THE ENTRY - While we're sitting back and waiting for the next trade, I thought it would be a good time to touch a bit on my risk management techniques. Many of you have reached out asking about my strategy and approach when it comes to risk management. While there is quite a bit of qualitative, discretionary overlay to my trading, there is also a method to the madness. So for today, let's talk a little bit about entry and stop-loss. So, one of the things about my strategy, is that I am always looking to trade markets that are highly overextended. This means there is a very good chance at some point soon after the trade is taken, the market will reverse quite aggressively and normalize. For me, the ideal entry point for a trade is the point at which every other contrarian has already tried and failed to establish the counter-trend position. Of course, as will be discussed, I can also fall victim to bad timing and suffer losses. But more often than not, I am successful catching a countertrend move.
OF COURSE MOMENT - I suppose one of the most frustrating things about taking a loss when you're a contrarian, is the knowing that once you exit for a loss, the market will probably be on the verge of a sizable reversal. This can be intensely frustrating. So what do I do? Well again, I try to enter the position when others have already tried and given up. I call this the "of course moment." It is the moment where these traders have tried, stopped out, and only then see the reversal they were looking for. All they can do is say "of course.....now it goes my way." So this is the moment I do my best to isolate as my entry point. I believe that when I establish the trade at the "of course moment" there should be very limited downside before the elastic snaps back sharply. But I still try to be super conservative and allow for 1) a sizable cushion, and 2) an opportunity to even build into the position if it moves against me.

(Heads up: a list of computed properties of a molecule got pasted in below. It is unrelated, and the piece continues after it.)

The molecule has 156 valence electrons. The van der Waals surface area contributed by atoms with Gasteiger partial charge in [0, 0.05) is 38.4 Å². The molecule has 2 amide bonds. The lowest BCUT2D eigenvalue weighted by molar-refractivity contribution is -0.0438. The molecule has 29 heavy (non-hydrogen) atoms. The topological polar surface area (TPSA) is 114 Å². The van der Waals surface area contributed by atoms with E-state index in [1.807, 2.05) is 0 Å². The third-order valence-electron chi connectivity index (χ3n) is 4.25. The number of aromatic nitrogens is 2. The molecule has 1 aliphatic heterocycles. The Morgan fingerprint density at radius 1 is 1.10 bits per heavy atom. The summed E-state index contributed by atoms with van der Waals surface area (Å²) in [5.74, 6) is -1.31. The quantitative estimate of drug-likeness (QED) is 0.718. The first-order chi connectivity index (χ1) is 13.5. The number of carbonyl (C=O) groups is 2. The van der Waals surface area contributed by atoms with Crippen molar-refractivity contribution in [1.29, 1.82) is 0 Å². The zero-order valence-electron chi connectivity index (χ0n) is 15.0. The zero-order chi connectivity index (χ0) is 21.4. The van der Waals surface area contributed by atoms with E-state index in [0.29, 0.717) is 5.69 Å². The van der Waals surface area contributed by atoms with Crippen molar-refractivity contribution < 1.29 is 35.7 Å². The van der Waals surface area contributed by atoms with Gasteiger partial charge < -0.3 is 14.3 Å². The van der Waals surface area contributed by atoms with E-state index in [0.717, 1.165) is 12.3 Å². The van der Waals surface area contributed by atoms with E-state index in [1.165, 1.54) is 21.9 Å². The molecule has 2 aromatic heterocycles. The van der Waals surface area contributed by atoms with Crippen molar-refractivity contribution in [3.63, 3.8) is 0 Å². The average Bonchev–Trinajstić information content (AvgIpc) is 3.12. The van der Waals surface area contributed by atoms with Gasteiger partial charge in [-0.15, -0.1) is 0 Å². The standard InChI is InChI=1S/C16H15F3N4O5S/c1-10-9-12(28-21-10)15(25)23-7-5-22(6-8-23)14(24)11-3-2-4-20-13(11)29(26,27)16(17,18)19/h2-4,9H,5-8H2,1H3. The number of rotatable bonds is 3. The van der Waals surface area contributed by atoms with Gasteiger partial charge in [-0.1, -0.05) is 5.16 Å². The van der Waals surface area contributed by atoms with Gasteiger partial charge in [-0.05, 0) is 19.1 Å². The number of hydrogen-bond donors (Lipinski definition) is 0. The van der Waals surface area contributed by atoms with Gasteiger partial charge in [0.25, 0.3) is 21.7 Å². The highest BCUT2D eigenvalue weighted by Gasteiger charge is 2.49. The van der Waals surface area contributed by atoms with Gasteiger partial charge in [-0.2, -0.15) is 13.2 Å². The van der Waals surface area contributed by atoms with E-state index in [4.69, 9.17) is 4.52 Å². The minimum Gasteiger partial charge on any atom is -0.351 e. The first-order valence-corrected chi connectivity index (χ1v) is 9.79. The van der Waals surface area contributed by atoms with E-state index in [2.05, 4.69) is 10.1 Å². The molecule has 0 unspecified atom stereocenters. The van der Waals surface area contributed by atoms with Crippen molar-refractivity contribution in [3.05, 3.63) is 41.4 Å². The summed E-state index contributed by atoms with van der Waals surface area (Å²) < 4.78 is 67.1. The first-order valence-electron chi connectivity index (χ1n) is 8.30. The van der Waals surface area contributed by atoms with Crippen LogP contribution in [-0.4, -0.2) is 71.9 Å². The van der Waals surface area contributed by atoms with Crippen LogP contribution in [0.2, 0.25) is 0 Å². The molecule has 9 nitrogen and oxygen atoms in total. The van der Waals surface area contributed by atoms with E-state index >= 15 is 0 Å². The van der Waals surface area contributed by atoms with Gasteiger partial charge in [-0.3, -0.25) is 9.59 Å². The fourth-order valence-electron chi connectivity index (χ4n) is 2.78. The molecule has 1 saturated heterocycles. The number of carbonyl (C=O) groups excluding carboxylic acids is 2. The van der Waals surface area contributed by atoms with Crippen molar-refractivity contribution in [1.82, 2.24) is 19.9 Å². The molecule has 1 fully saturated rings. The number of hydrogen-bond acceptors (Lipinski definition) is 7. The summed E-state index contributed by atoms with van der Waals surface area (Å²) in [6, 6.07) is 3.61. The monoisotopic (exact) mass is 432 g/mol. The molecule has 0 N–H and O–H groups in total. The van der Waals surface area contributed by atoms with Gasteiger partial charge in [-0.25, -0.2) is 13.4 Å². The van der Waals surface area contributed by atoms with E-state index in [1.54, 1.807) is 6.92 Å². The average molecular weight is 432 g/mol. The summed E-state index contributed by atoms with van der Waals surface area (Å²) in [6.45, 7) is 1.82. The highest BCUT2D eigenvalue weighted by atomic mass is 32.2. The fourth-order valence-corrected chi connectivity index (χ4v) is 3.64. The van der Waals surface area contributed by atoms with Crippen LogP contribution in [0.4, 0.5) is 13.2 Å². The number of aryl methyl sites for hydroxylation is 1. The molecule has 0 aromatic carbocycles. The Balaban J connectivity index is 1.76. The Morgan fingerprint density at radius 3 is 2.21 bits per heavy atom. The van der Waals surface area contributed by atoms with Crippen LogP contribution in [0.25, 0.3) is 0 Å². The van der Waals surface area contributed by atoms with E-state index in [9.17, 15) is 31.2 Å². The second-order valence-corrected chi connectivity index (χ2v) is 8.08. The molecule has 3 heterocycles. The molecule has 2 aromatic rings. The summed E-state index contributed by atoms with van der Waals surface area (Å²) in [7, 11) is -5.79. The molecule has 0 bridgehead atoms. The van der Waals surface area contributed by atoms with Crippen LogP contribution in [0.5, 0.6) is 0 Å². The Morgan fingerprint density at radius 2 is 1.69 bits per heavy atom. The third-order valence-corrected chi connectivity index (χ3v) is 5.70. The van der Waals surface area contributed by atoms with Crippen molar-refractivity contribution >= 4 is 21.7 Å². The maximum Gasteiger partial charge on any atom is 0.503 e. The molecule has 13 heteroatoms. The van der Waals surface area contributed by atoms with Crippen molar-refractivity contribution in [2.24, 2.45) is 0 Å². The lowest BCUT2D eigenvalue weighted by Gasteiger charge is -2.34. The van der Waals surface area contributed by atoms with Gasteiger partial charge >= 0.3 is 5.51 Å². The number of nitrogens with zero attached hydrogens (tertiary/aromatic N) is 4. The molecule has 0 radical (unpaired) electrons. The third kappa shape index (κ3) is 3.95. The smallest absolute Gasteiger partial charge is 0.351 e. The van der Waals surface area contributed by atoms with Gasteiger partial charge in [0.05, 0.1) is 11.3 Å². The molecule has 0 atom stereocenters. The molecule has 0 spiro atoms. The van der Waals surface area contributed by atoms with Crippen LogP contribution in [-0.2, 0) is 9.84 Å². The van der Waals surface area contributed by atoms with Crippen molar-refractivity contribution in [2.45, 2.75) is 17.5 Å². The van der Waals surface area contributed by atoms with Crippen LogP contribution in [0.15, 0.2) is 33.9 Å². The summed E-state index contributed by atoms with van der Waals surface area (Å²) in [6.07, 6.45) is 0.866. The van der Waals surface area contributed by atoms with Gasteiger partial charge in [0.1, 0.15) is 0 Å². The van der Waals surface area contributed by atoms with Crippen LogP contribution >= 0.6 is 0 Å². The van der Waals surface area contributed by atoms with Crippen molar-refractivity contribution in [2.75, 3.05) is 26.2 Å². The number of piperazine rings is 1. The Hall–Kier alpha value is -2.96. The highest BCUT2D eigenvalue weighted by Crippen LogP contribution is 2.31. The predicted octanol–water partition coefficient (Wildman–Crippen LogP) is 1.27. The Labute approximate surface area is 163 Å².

NOT ABOUT A LEVEL - But where to exit if it all goes wrong? So with this strategy, it is less about a specific level to exit and more about the fact the market is violently overextended and shouldn't really extend much further. This means, I will say to myself, I don't believe the market will move another 3% from point of entry without a major correction that should translate into profit. I then find that level 3% away from entry and determine how much risk I want that 3% move to cost me. Let's say for simplicity the 3% is 300 points. So in this case, you determine what portion of your equity you want to risk if that market moves the 300 points.
EXAMPLE - I buy EURUSD at 1.1200 and say I don't believe it will go to 1.0900 before correcting sharply. I then decide that I am prepared to risk 1% of my total equity on this trade. Let's say 1% of my total equity is $1000. This means that if I were to buy at 1.1200, I would need to buy 33.3k EURUSD at 1.1200 with a stop loss at 1.0900. If the market went down to 1.0900, I would lose $999 (each pip is worth $3.33*300 pips =999). You could of course break up the trade and buy a smaller portion at 1.1200 and some more at 1.1050, with the total risk still equalling $1,000 (i like doing this). But the key takeaway is that 1) I define my stop-loss less on a specific level and more on how much cushion I think I need and 2) I then determine what % of equity I want that cushion to be. So again, in the case above I said 1) I don't think it will move below 1.0900 and 2) if it did go to 1.0900, I would be prepared to lose 1% of total equity. Hope this helps a bit.